Rail freight is critical in climate change fight – Yorkshire Post Letters

From: Nina Smith, Chair, Railfuture Yorkshire.

The rail network has a key role to play in the Government's Net Zero agenda, says campaigner Nina Smith.

CONGRATULATIONS to The Yorkshire Post on launching your climate campaign, and for publishing the excellent article from the Archbishop of York (The Yorkshire Post, July 31).

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As he so aptly puts it: “Our insatiable desire for everything may leave us with nothing.”

The rail network has a key role to play in the Government's Net Zero agenda, says campaigner Nina Smith.

Tackling the climate emergency affects everything and it is time that the Government and local authorities fully consider the climate implications of all their decisions.

A yardstick as to how much the climate message has penetrated Kirklees Council will be apparent in its decision on the 
mega-warehouse application in Heckmondwike.

This proposal is environmentally damaging, not just from the impact on the neighbourhood, but because it will encourage yet more HGV journeys.

The Government needs to legislate to ensure that all future large warehousing and distribution centres are rail served, given that rail is by far the most climate-friendly form of freight transport.

This needs to go hand in hand with a major programme of railway electrification – something on which the Government must stop dragging its heels.

From: Ian Richardson, Railway Street, Beverley.

YOUR Saturday essay by the Archbishop of York (The Yorkshire Post, July 31) was a finely constructed argument and gave a powerful message to us all about the pressing need to properly address climate change.

He is right to write of the “moral duty” of people to do far more to deal with this existential threat, particularly to future generations and to other species.

It is understandable that the Archbishop did not become overly political in his analysis, yet the brutal reality is that only governments have the tools to fully tackle the looming crises.

Electorates have a pressing responsibility to demand much more of politicians, particularly this current government, whose green achievements are very unlikely to match their promises.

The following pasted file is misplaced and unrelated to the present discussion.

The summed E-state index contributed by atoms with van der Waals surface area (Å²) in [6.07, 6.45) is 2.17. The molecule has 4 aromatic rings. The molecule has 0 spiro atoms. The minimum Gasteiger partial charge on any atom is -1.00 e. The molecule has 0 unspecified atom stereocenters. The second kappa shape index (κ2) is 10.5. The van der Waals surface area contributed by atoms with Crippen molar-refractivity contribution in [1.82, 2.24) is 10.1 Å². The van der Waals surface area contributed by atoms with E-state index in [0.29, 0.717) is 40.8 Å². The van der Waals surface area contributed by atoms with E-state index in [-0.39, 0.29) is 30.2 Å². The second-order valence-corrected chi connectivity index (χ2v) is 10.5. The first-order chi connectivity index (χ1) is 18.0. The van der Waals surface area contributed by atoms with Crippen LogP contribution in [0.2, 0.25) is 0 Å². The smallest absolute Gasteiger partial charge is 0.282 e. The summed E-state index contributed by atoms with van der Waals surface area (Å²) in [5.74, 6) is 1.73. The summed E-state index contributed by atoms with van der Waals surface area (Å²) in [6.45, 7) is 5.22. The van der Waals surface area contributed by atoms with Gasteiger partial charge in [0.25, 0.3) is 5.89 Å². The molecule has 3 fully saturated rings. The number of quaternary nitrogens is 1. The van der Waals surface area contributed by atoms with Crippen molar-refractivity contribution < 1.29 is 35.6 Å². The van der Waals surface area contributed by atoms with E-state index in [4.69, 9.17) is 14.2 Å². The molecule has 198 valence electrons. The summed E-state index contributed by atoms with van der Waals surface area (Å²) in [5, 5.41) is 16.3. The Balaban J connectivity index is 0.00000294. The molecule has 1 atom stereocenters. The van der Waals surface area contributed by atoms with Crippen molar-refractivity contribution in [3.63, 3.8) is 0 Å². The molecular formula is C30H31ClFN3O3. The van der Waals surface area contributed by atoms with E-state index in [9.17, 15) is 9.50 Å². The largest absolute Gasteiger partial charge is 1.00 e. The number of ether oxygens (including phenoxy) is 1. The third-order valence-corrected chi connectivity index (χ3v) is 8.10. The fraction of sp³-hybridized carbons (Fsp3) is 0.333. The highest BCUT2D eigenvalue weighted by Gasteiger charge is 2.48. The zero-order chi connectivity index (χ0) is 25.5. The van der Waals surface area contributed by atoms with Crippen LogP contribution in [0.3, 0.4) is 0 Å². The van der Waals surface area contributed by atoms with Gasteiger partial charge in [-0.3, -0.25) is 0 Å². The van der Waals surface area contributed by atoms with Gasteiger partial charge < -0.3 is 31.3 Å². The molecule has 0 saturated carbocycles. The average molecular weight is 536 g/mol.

The imagery of the Ouse in flood by his Palace at Bishopthorpe was arresting. Let us hope those with power use it as wisely as those words of Stephen Cottrell.

From: Dr John Cameron, Howard Place, St Andrews.

THE pre-COP26 summit in London, intended to shape the agenda and outcome of Glasgow’s ‘Green Jolly’, caused barely a ripple with the two issues which will dominate proceedings flying under the radar.

Firstly, speaking on behalf of the continent, South Africa demanded $750bn-a-year from the US, the EU and Brexit Britain to pay for its “green transition”.

This is much higher than the $100bn set for 2020 – which hasn’t arrived. And whatever is promised in Glasgow, a $750bn-a-year transfer of capital from well short of one billion ordinary taxpayers in the West to the corrupt government elites in the developing world won’t happen.

The second elephant is the reluctance of India, China et al to hobble their drive for industrial strength by renouncing the use of coal. Asia and Africa know that vastly more people die from poverty and disease each year than die from global warming and that their people can adapt to climate change without wrecking economic growth.

From: ME Wright, Harrogate.

ONCE again a West Yorkshire “transport revolution” is in the air (The Yorkshire Post, August 2). This involves eight mayoral authorities bidding for a share of £4.2bn.

It sounds rather like a shouting match in which the loudest voice gets the most. Did London, Manchester, Sheffield, Birmingham and Nottingham have to compete in this way, or did they demonstrate an irresistible need for the funding of vital public services? Leeds has been doing this for decades, yet remains rooted in the 1960s. I would love to share Mayor Tracy Brabin’s optimism and hope that my cynicism is confounded.

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